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Wilderness Society raises concerns with Laidlaw


April 07, 2010
BERLIN — A conservation group raised a number of questions about the Laidlaw proposal with the state Site Evaluation Committee last week.

The Wilderness Society, a nonprofit dedicated to wilderness protection, sent the SEC a letter on Friday listing a number of concerns with Laidlaw's application and the LandVest woodsupply study. The study was used by Laidlaw to determine its fuel availability.

The Wilderness Society did not say it was opposed to the project, but the concerns they raised were wide-reaching, both ecological and economic in scope.

The LandVest study has a number of problems, the letter said, that in the end result in an overestimation of wood supply. The letter goes through a number of wood issues one at a time, from optomistic estimates for private landowner sales to terrain challenges that will likely reduce harvests, to say total wood supply projections may be too high.

In addition, the letter said, a number of nearby wood users were not included in the study, resulting in further reductions in available supply.

"Smaller community-scale users like schools and other public buildings were not included in the wood use inventory," the letter said. "These types of facilities within the defined wood basket utilize nearly 60,000 green tons of wood annually, with much potential for expansion."

Furthermore, the letter said, these users generally use wood for heat, which is between 60 percent and 80 percent efficient, while creating electricity from wood is about 25 percent efficient.

"Siting of wood energy facilities should consider the best future use of the limited available resource," the letter said.

The letter also addressed the greenhouse gas impact of the project. It may result in an overall increase of greenhouse gases, the letter said, if the wood is not sourced locally, because the amount of fuel needed to transport wood by truck can make the impact of a biomass plant greater than that of an oil or natural gas burning electric plant. The SEC should ensure the project is sustainable over the long term, the letter said, including mitigating transportation impacts.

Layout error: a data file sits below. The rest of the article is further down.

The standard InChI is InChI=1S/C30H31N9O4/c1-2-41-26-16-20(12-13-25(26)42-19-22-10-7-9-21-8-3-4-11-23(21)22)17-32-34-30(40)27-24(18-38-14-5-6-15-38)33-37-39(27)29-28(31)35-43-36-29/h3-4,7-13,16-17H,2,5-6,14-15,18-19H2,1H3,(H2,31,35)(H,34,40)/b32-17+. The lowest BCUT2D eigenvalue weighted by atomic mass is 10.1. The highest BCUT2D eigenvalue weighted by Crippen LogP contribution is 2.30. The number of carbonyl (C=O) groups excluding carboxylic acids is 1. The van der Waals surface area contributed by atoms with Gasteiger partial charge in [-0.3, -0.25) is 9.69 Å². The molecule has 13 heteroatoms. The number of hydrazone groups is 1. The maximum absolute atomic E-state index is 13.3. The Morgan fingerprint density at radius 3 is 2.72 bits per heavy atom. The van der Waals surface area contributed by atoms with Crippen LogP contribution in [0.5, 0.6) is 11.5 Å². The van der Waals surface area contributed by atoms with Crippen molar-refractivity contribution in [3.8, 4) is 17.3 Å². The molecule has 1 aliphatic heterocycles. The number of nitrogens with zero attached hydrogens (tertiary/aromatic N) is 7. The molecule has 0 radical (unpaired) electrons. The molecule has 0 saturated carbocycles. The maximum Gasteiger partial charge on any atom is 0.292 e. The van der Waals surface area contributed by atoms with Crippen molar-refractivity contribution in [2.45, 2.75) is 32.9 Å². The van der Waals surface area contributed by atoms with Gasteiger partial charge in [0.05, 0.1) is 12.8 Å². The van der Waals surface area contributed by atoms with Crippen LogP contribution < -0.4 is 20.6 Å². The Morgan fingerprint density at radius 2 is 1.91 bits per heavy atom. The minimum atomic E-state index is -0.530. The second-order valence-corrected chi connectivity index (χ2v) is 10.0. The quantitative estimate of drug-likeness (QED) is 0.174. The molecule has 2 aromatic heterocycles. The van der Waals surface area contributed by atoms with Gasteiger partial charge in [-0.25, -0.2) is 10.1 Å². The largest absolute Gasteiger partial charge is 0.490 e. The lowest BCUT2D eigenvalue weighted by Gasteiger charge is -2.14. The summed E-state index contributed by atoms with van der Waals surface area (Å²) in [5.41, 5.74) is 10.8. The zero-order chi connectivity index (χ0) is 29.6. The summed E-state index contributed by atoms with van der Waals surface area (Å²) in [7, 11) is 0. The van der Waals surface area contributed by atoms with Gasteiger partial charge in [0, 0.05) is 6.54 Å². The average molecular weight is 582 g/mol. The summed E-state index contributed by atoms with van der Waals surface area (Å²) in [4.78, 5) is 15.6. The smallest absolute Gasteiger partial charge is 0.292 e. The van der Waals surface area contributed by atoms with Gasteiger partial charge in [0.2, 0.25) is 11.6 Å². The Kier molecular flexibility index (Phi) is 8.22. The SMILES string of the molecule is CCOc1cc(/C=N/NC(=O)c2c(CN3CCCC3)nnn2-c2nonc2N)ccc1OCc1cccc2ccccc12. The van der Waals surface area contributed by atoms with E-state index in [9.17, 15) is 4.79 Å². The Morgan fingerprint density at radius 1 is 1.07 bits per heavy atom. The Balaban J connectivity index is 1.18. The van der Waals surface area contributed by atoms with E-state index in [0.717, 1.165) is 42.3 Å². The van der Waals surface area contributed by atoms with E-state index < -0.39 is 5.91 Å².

But the immediate area around Berlin and Success has seen significant logging activity recently, the letter said, and may not be ecologically capable of supporting significant harvesting again for some time.

The project application also has high estimates for the number of jobs it will create, the letter said, when compared to similar projects.

A Massachusetts study found that producing 1 million tons of wood biomass per year (more than the Laidlaw plant) would support about 60 logging/chipping jobs and 48 trucking jobs," the letter said. Laidlaw's estimates are for about 300 of these jobs, but likely the numbers will be much lower, the Wilderness Society said.

The letter also listed concerns about renewable energy credits and the effects of the projects on outdoor recreation in the region. Overall the organization listed a litany of concerns without ever coming out against the project. Instead, it said the region has to be careful.

"Given the limited supplies of wood in Northern New England," the letter said, "and a wealth of wood energy opportunities just beginning to emerge, it is also in the best interests of New Hampshire and its citizens to consider carefully before committing large volumes of wood fuel over many years to a single large-scale facility."

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